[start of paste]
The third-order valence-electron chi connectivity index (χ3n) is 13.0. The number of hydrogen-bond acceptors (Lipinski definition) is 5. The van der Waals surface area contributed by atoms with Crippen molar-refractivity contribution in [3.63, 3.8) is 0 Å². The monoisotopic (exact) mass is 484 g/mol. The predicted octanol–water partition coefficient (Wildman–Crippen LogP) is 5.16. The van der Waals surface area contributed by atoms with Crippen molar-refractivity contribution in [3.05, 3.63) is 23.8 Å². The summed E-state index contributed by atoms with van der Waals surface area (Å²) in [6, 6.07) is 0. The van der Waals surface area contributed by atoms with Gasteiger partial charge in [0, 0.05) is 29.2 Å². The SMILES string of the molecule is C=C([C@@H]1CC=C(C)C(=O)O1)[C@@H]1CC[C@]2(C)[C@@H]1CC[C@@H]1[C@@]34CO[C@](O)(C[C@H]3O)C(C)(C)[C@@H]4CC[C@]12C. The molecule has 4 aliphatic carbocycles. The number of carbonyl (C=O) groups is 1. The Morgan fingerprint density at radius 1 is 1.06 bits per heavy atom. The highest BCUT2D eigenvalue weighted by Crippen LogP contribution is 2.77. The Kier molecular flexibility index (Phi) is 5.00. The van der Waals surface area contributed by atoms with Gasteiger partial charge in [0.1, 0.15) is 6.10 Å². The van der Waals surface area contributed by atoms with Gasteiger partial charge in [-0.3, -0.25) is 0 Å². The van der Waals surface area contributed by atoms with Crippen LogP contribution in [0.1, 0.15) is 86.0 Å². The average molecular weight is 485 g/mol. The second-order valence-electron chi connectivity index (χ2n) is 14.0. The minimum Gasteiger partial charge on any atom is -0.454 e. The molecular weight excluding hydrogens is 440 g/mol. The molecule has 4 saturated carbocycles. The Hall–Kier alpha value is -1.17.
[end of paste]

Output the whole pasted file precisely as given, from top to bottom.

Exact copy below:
The third-order valence-electron chi connectivity index (χ3n) is 13.0. The number of hydrogen-bond acceptors (Lipinski definition) is 5. The van der Waals surface area contributed by atoms with Crippen molar-refractivity contribution in [3.63, 3.8) is 0 Å². The monoisotopic (exact) mass is 484 g/mol. The predicted octanol–water partition coefficient (Wildman–Crippen LogP) is 5.16. The van der Waals surface area contributed by atoms with Crippen molar-refractivity contribution in [3.05, 3.63) is 23.8 Å². The summed E-state index contributed by atoms with van der Waals surface area (Å²) in [6, 6.07) is 0. The van der Waals surface area contributed by atoms with Gasteiger partial charge in [0, 0.05) is 29.2 Å². The SMILES string of the molecule is C=C([C@@H]1CC=C(C)C(=O)O1)[C@@H]1CC[C@]2(C)[C@@H]1CC[C@@H]1[C@@]34CO[C@](O)(C[C@H]3O)C(C)(C)[C@@H]4CC[C@]12C. The molecule has 4 aliphatic carbocycles. The number of carbonyl (C=O) groups is 1. The Morgan fingerprint density at radius 1 is 1.06 bits per heavy atom. The highest BCUT2D eigenvalue weighted by Crippen LogP contribution is 2.77. The Kier molecular flexibility index (Phi) is 5.00. The van der Waals surface area contributed by atoms with Gasteiger partial charge in [0.1, 0.15) is 6.10 Å². The van der Waals surface area contributed by atoms with Gasteiger partial charge in [-0.3, -0.25) is 0 Å². The van der Waals surface area contributed by atoms with Crippen LogP contribution in [0.1, 0.15) is 86.0 Å². The average molecular weight is 485 g/mol. The second-order valence-electron chi connectivity index (χ2n) is 14.0. The minimum Gasteiger partial charge on any atom is -0.454 e. The molecular weight excluding hydrogens is 440 g/mol. The molecule has 4 saturated carbocycles. The Hall–Kier alpha value is -1.17.